You know those exciting new relationships where you call the person 300 times, send them a string of texts, and then turn up at their work to see why they’re not replying? While this may sound like unusual behaviour to most people, it’s just a glimpse into the many dating adventures I’ve had as a queer autistic woman.

I’ve also fallen madly, desperately in love with someone after two weeks.

Being single has its advantages, but it also entails many Q&A, and I don’t score well in Q&A – basically, unless the questions are concise, I may misinterpret it and result in giving irrelevant answers. I mean, the idea of falling in love and being in love is nice, but if there is anything that I learn from the previous relationship, it would be that a man who fails to take the effort to see and appreciate me for whom I am, should not deserve me. We look normal, and for some of us, we excel in performance at work and studies exceedingly – sometimes accomplishing more than the neurotypical.

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I received a formal diagnosis of Asperger’s - or Autism Spectrum Disorder Level 1 (ASD) if we’re being fancy - a year ago. Before this, I’d been through three decades of confusing social interactions and struggled to make friends.

Plus, my romantic relationships got shorter and shorter, until I pretty much just gave up.

My wife and I plan to start a family soon, but the thought of having so many examinations is almost enough to put me off all together.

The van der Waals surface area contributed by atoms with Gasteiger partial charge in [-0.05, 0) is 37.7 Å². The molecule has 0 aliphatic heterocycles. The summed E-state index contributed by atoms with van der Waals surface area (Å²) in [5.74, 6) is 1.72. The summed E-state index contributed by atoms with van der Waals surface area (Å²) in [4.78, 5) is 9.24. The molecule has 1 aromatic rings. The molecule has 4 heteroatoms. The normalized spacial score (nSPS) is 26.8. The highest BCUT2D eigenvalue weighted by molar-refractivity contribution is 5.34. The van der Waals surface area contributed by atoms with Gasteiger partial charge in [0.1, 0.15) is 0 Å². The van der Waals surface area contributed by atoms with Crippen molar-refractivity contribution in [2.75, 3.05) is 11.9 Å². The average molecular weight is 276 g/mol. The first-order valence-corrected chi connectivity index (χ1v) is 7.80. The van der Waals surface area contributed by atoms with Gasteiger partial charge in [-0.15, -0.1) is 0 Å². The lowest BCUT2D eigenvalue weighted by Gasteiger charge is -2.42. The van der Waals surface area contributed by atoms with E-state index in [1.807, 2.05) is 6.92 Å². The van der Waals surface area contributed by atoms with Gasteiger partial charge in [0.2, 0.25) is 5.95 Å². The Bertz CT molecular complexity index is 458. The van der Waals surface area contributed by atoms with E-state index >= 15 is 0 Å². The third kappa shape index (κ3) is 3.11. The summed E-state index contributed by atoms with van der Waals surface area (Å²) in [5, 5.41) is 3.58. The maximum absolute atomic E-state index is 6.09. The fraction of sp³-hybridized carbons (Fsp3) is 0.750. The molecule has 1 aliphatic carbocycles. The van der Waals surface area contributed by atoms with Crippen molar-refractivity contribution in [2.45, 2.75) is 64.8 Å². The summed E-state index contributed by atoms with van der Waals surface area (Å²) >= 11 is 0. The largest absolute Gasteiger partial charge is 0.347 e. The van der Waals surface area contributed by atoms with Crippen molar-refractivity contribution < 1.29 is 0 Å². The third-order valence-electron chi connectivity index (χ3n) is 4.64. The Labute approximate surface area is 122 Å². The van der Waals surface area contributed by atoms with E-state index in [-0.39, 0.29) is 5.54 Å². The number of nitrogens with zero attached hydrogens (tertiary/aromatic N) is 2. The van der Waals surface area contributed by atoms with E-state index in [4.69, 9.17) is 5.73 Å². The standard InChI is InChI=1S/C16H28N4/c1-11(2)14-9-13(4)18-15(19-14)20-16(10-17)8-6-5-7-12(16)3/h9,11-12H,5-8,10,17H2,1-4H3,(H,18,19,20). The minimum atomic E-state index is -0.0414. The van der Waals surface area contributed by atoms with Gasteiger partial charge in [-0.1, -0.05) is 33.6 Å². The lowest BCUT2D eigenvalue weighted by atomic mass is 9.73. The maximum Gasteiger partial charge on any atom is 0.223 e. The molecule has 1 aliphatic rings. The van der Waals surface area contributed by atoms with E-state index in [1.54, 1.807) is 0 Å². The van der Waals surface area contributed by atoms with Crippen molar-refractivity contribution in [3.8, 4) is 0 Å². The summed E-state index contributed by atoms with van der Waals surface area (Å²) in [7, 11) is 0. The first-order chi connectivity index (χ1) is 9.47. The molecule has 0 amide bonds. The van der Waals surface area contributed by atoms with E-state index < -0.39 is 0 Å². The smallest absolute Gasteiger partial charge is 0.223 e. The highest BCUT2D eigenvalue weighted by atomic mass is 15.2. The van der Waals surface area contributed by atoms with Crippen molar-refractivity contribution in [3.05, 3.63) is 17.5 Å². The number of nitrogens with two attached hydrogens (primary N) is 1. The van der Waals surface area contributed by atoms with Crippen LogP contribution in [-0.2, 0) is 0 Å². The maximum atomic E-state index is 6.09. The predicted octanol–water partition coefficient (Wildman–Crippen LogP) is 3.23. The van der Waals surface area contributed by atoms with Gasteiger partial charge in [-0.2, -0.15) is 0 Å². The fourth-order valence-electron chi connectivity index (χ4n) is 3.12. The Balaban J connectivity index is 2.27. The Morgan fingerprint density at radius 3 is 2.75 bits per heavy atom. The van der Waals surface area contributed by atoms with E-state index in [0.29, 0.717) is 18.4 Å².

Luckily, she’s really patient with me and understands when I'm having one of those, “Don't touch me” days.

Read other materials relating to Asperger’s, such as Safety Skills for Asperger Women (Traits and experiences written by Liane Holliday Willey are impeccably relevant to my own) Asperger’s Asperger’s falls in the grey area of the autism spectrum.

It’s a slippery slope thinking process (aka faulty thinking) – I look normal; therefore I am normal; I am normal, therefore I must behave normal; I behave normal, therefore Asperger’s is not real.

Another aspect of my personal life that’s impacted by autism is my gender identity.

In college, as a depressed 18-year-old, I was convinced I was assigned the wrong gender at birth, and seriously considered transitioning. And I went through the same gender dysphoria last month.

It cannot be ‘cured’, but the anxieties and negative traits be managed.

I’ve learned - and truly believe - the best way to feel better about something is to accept it.

It can result in noises or gentle touches causing us to feel physical pain. I‘ve never had a sex with a man, in fact I always found it difficult to even allow them to touch me in anyway.